1. 3D printing’s popularity has increased drastically, as more materials and printer variety becomes available. How does this affect hobbyists and companies?

2. There has been an increased focus on how batteries are composed and operate, possibly leading to a battery revolution.

3. Has the use of debit cards and credit cards, influenced younger generations in their thinking about money? Has this contributed to an increase in personal debt?

4. Under most health insurance plans, circumcisions are not covered by insurance. Why has our culture shifted its views on it that it is now considered cosmetic?

5. Has Common-Core Math really improved math scores, and is it really more beneficial to children to learn math this way?

6. Are trend diets like Whole-30 and Paleo really healthy to live on?

7. Should there be a minimum weight limit for the models presented in the media?

8. The causes/effects of anorexia nervous and how it plays a part on the young persons mind. (What new technology or counseling is now present and available to patients that was non existent 10 years earlier. How do people notice someone with this condition before its too late. (Eating disorders)

9. Does the cost of a college student’s tuition and supplies affect the outcome of their education? Is there anything that could be done to help struggling students? 

10. The fall of al-Qaeda and Osama Bin Laden but the new Islamic State and their objectives

11. The new discovery of a new dinosaur called Mansourasaurus Shahinae in Egypt

12. The recognition of Jerusalem as the capital of Israel

13. The recognition of the transgender community

14. How has the popularity of super heroes and the idea of someone having special powers changed? What has contributed to this?

15. How is the “millennial” mindset changing the workplace? What are the positives and negatives. 

16. Why is Brazil’s middle class growing so rapidly? 

17. Has there been an increase in the formation of non-profits over the last ten years and do they actually make a profit?

18. What is the effect of crypto-currency on our current economy?

In summary, today’s quick take-away: when given a task, bother yourself to do it right and do it well.

Typing: Maybe 3 minutes?

Editing: 10 minutes of copying and pasting

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One in Five: Saturday, February 3

I can’t spot him. Where is he? Byron already pointed him out, his curly blonde hair below the Exit sign, and we’re not that far away, so why can’t I find my kid?

Ah, there! Paco’s head pops up. I can just make out his profile, his head small from this distance, his body invisible as it blends into the other band members surrounding him on the bleachers. Why was he bending down, head out of sight, when the rest of the pep band is ten measures into “The Lion Sleeps Tonight”?

A few songs later, when I’ve moved closer to the band to record them, his head is gone again. JEEZUS. Where’d the kid go?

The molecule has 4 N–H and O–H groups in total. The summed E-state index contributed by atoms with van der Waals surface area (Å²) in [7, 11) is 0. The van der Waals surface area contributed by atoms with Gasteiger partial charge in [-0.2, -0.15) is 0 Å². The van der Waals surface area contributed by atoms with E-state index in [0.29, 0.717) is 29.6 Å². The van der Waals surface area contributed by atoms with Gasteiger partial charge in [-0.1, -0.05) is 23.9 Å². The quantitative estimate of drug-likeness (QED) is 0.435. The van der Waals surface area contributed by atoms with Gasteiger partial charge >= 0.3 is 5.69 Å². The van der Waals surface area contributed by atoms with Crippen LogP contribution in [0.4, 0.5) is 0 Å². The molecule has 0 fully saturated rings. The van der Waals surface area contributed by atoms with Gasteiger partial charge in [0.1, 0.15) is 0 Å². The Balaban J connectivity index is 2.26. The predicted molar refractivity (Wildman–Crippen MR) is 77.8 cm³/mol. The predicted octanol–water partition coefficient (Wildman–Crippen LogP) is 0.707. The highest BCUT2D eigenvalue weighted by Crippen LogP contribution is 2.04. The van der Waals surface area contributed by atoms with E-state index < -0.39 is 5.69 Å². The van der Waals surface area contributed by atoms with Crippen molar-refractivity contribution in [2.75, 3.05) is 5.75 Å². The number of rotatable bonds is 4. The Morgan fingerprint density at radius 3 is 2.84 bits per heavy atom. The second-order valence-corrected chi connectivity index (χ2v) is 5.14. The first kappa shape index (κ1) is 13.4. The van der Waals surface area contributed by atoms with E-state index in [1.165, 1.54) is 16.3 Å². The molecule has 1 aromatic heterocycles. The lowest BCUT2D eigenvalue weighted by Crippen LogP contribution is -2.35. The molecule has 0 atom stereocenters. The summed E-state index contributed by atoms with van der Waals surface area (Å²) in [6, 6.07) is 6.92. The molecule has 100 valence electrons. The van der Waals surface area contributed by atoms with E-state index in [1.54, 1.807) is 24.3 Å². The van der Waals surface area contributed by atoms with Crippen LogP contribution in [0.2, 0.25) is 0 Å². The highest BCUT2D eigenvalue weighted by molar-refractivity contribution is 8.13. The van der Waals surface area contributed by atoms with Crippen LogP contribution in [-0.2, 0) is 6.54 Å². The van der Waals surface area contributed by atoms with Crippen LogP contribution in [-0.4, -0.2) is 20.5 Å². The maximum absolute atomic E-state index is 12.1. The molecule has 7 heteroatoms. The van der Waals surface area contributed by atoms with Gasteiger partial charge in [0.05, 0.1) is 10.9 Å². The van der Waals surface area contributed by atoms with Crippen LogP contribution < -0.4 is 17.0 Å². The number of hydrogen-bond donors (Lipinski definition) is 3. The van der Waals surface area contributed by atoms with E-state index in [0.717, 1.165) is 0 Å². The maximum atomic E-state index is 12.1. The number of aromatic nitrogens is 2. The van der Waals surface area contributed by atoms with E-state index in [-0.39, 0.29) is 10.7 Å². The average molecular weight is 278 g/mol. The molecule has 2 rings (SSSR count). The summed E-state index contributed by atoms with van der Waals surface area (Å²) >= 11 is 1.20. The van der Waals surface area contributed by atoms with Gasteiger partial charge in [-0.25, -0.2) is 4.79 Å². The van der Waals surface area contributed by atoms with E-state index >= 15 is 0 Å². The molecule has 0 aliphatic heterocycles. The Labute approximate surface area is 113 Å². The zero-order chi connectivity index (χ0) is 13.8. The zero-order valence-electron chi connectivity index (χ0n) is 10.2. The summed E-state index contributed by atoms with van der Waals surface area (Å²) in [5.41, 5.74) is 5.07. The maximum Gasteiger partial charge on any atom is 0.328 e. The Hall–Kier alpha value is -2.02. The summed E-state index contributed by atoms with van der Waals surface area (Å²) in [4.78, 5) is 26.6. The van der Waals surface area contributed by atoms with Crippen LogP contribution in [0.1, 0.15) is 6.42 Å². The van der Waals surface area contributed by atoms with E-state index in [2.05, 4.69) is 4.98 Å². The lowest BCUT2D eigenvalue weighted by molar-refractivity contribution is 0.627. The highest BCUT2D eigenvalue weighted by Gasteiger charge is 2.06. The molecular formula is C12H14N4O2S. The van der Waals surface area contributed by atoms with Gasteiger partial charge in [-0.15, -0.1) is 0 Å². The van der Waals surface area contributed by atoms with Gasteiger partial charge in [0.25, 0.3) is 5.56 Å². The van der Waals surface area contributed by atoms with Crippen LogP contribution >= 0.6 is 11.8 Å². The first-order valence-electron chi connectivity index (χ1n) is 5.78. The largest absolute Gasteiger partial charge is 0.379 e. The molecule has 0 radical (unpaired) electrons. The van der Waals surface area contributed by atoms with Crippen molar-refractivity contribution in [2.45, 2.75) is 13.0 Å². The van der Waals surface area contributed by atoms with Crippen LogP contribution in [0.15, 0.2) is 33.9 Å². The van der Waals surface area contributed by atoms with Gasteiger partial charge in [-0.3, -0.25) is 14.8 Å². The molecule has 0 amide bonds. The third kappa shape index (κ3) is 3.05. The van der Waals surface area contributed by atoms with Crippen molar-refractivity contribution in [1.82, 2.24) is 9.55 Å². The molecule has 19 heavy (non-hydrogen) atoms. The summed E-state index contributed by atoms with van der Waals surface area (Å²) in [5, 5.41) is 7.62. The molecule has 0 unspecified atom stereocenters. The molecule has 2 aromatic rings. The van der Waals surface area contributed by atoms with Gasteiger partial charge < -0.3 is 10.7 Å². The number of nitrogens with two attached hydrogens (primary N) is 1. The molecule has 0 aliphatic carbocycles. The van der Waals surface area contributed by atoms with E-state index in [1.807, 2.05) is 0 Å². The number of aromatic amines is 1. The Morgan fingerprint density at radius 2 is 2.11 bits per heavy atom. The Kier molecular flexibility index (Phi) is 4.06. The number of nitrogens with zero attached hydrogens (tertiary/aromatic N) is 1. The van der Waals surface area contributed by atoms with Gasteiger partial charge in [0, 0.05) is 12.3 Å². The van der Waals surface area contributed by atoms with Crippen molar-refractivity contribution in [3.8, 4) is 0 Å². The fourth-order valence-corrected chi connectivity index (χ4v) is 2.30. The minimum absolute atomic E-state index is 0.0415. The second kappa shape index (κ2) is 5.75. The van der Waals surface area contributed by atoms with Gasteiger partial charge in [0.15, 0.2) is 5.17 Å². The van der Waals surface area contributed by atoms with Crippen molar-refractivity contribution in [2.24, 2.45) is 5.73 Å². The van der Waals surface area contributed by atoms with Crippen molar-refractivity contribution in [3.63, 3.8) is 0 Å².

Pop. His head is back. Once again, he’d been leaning down, scrambling on the floor — gathering up his stack of music, it seems from the way he’s frantically stuffing pieces of paper into his lyre. 

Pep band is new to the fifteen-year-old; playing at this girls’ hockey game is only the second time he’s tooted his baritone saxophone in such a fun, casual setting. Until now, all his musical performances have been formal, tightly orchestrated, formal affairs.

But pep band is a wild ride around the moon compared to a holiday concert. A zamboni smoothing the ice behind him, wearing a black knit cap, the music director is relaxed, and the mass of kids in their quarter-zip fleeces are having a blast. No wonder Paco has announced the only good part of band is pep band. In a regular concert, the music is staid, the lights hot, the audience hushed in the dark. But with pep band, the music is contemporary, goofy, punctuating the highs and lows of the game, creating an energy that lifts the arena. 

Even though I’m hard pressed to spot his constantly ducking head, we should be glad the kid is playing at all, considering we got halfway to the arena when he realized he’d left his reeds at home. Five minutes later, we dropped a sheepish Paco off at the arena to make his call time, after which Byron and I drove back up the highway, across town, to get his reeds. It was no big deal.

It was also something that would never have happened with his sister (she who has already saved on her laptop a color-coded itinerary for upcoming travels).

Anyhow, he has his reeds, and his head disappears and resurfaces as he collects the music he keeps dropping.

When I hear the strong duh-duh-duh-duh-duh-duuuuuh-duhhh of The White Stripes’ “Seven Nation Army,” I move closer to the band to take a video; I’ve been warned that “Seven Nation Army” has some great moments for the bari sax — but when I near the band, I see a hole where his head should be. Is he missing his moment? It seems like he’s missing his moment.